Online system sets new voting record

More than 6,200 students cast votes in the 2001 Government of the Student Body elections, shattering ISU records and shocking GSB officials.

An unofficial total of 6,288 students – about 25 percent of the student body – logged on to vote Tuesday and Wednesday, more than doubling last year’s tally of 3,002 votes.

GSB Election Commissioner Chris Wisher said this is the highest turnout in the history of GSB general elections. The turnout ranks second among all ISU student elections to the special election held in 1985, when students voted to build the Lied Recreation Center, he said.

“After about 5 p.m. on the first day, when we were approaching last year’s total, I was in disbelief,” he said. “I honestly expected no more than 4,000 total votes in this election.”

Wisher attributed the high voter turnout to a combination of three key factors – the CyRide referendum, specialty seat amendment and new electronic voting system.

“It just goes to show that if there are issues that the students see will directly affect them, then they will vote for them,” he said. “Tangible results are what the students want to see.”

GSB President Ben Golding said the high turnout will send a message: ISU students do care.

“I’m very excited,” he said. “Twenty-five percent of the student body turning out to vote is amazing. I think this is something that student leaders next year can use in their interactions with the regents, legislators and the administration.”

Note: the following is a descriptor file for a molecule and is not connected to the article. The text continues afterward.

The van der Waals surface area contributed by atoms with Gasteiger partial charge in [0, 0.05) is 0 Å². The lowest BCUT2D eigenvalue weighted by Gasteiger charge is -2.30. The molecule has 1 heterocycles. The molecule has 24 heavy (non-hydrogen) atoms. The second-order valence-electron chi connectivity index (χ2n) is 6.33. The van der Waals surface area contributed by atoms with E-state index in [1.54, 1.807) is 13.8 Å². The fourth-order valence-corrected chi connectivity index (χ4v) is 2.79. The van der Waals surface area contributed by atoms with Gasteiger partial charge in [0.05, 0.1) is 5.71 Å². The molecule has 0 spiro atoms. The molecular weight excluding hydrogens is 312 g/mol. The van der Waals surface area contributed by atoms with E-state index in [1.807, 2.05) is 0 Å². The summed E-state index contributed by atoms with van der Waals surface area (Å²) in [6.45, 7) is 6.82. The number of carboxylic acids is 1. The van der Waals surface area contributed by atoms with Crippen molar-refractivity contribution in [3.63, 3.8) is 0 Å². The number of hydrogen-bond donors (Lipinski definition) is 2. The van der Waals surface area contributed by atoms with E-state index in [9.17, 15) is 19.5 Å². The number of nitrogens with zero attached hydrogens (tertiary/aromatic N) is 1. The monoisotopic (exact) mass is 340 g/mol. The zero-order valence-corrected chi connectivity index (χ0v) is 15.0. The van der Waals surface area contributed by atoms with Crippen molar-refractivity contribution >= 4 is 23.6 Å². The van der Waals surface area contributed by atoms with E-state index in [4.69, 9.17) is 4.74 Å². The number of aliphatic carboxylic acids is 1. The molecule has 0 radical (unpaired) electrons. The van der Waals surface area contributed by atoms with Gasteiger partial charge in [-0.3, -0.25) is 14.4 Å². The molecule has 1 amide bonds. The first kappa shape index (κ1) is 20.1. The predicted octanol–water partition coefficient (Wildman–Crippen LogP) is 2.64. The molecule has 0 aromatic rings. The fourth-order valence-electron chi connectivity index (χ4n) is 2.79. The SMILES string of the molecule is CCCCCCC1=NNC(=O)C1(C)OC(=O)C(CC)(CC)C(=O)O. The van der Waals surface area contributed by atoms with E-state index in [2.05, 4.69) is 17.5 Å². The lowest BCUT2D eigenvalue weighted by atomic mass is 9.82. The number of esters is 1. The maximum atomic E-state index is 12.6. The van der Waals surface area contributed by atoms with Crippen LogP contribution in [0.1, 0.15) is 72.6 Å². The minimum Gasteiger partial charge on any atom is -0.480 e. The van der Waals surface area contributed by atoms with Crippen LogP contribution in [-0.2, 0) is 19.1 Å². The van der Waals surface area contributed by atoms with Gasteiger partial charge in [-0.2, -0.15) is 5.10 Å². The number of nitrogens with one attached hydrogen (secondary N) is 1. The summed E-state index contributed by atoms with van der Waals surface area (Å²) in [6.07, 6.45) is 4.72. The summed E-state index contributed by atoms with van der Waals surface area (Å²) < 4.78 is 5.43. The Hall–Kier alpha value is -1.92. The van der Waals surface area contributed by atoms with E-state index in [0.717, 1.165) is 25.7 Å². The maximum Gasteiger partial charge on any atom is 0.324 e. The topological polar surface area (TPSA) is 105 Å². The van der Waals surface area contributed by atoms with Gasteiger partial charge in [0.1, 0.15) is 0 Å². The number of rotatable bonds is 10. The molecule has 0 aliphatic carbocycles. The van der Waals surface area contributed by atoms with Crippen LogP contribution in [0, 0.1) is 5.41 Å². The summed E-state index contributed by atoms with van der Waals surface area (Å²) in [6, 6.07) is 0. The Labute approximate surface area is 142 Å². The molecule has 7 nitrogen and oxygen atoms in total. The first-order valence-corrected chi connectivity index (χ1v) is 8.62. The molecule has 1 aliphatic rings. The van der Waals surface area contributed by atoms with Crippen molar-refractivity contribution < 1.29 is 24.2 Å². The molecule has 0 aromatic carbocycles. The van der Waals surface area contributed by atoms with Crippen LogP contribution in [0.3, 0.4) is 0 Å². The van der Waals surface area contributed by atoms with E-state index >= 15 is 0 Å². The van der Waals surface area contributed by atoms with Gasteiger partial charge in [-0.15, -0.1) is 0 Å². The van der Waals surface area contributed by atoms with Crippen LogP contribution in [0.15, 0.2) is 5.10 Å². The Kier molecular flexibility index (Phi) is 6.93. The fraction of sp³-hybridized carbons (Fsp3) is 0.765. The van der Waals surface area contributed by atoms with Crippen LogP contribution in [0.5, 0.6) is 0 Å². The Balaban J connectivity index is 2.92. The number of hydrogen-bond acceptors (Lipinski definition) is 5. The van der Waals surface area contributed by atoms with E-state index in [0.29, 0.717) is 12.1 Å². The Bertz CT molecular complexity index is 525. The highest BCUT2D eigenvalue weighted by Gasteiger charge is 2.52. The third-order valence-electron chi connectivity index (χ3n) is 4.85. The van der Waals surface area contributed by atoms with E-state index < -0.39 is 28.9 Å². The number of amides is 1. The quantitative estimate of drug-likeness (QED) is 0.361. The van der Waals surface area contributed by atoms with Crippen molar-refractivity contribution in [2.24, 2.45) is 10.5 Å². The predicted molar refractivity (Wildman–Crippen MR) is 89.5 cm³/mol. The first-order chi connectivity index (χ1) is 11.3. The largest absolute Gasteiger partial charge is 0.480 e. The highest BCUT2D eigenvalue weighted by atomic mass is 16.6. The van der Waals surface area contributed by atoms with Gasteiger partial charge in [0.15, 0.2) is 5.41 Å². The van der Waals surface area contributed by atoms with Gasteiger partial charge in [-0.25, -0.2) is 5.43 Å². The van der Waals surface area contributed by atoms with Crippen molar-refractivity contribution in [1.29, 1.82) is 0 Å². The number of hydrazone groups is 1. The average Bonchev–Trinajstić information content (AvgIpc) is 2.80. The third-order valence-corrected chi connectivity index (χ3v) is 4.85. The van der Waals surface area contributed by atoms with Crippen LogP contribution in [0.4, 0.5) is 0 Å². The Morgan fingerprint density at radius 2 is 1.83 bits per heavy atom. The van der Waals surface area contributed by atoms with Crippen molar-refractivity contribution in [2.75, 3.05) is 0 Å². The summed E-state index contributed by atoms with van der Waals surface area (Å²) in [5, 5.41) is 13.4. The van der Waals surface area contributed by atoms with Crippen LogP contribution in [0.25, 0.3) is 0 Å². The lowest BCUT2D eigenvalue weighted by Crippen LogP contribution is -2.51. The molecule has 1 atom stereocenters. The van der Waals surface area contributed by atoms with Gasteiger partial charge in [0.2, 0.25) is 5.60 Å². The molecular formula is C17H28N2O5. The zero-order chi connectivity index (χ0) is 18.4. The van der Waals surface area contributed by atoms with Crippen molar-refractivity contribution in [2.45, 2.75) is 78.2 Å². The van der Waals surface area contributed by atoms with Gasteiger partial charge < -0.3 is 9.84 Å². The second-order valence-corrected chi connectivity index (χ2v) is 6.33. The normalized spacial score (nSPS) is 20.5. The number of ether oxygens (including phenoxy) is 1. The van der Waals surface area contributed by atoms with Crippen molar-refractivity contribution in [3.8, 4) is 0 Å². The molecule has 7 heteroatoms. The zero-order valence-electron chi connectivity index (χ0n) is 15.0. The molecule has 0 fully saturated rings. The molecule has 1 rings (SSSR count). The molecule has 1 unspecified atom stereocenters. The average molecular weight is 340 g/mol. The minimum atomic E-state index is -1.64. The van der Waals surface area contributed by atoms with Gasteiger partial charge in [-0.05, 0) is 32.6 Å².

Jeff Sorensen, Web support systems manager for Academic Information Technology, said the online system increased the efficiency and accuracy of the vote-counting process.

“I think it was fantastic,” said Sorensen, who worked with GSB for about a year to develop the system. “We had what I consider a really successful run. The system itself seemed to go off without a hitch.”

The University of Iowa had the same increases when it implemented an online voting system for its 2000 student government elections, said Andy Stoll, president of the U of I student government.

Stoll said about 15 percent of the student body – 4,200 students – voted in the 2001 student government elections, up from 2,700 votes the year before.

“I don’t really see a negative side to the online voting,” said Stoll, junior in communication studies and business management. “The online system, as long as it is secure, makes the process more accessible and less susceptible to fraud.”

Chris Linn, U of I student government vice president, said online voting is a mixed blessing.

“The ease and quickness of voting online definitely encourages student participation in elections,” said Linn, junior in communication studies and business management.

However, Linn said that as voting numbers go up, the election process involves less and less human interaction.

“With more students voting, though, newspaper coverage and visual campaigning, like posters and ads, become more important than person-to-person campaigning,” he said.

“In some ways, a greater voter turnout means a less personable campaign, as candidates are forced to convince students they’re the right choice without speaking to them personally.”

However, Dan Sterenchuk, president of the University of Northern Iowa student government, said the advantages of a high turnout far outweigh any disadvantages.

The UNI student government implemented online voting for the 2000 elections and turnout jumped by 10 percent.

“It’s incredible,” said Sterenchuk, senior in English. “Many schools in other states are talking about how they get lucky if they could get 7 or 8 percent. It just sends a message that students are involved and they care.”